The role of written feedback in enhancing students’Mathematics learning in Tanzanian lower secondary schools: An intervention study at a lower secondary school in Bukoba municipality, Tanzania

Date of Award


Document Type


Degree Name

Master of Education (MEd)

First Supervisor/Advisor

Dr. Geoff Tennant

Second Supervisor/Advisor



Institute for Educational Development, East Africa


This study examines the roles of written feedback in enhancing students‟ mathematics learning in Tanzanian lower secondary classrooms. Black and Wiliam (1998) pointed out that improved learning occurs when teachers use assessment evidence to establish skills and knowledge possessed by students. This can be achieved through giving meaningful feedback to students (Chappuis & Chappuis, 2007). An intervention study was conducted; the participants were the teachers and 7 students each from one form one and one form two class. Before the intervention, students filled out a questionnaire and the teachers were interviewed. The intervention, which included participant observation, involved the researcher teaching alongside the normal class teacher, prioritizing written feedback as a formative assessment tool. After the intervention the teachers were reinterviewed and the pupils were individually interviewed. Additionally, written feedback in students‟ exercise books was analyzed, before, during and after the intervention. The findings before the intervention indicated that written feedback was often very brief without any apparent direction given. Reasons identified for not giving longer feedback include: inadequate teachers‟ skills, large number of students and heavy teaching load. Findings indicated that during the intervention, students demonstrated an appreciation of the written feedback received, and stated that it aided their learning. Teachers indicated an increased level of skill and awareness in giving written feedback. The recommendations arising from this study include the need for teachers to undergo in-service training on how to conduct formative assessment, including provision of effective written feedback. Further research is recommended on how students can be effectively trained to conduct peer assessment, including giving written feedback to each other, in order to maximize written feedback without increasing teachers‟ workload.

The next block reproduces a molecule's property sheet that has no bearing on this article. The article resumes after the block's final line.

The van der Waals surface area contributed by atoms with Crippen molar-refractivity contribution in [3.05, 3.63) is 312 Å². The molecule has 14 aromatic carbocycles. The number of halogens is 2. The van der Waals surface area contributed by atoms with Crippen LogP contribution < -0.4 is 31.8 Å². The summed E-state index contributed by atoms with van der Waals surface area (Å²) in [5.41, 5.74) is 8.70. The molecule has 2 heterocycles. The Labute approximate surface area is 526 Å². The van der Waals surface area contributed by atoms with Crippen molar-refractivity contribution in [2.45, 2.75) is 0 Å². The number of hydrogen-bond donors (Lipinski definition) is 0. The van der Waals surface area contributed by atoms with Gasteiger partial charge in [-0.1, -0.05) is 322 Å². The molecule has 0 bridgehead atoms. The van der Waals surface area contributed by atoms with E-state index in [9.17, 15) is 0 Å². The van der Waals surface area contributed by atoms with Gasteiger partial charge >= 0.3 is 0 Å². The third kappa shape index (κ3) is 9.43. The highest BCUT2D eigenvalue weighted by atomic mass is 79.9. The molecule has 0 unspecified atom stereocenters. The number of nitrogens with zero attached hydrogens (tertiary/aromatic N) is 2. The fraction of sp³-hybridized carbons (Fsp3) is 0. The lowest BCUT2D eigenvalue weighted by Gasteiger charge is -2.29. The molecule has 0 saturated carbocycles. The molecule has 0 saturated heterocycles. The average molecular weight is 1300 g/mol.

This document is available in the relevant AKU library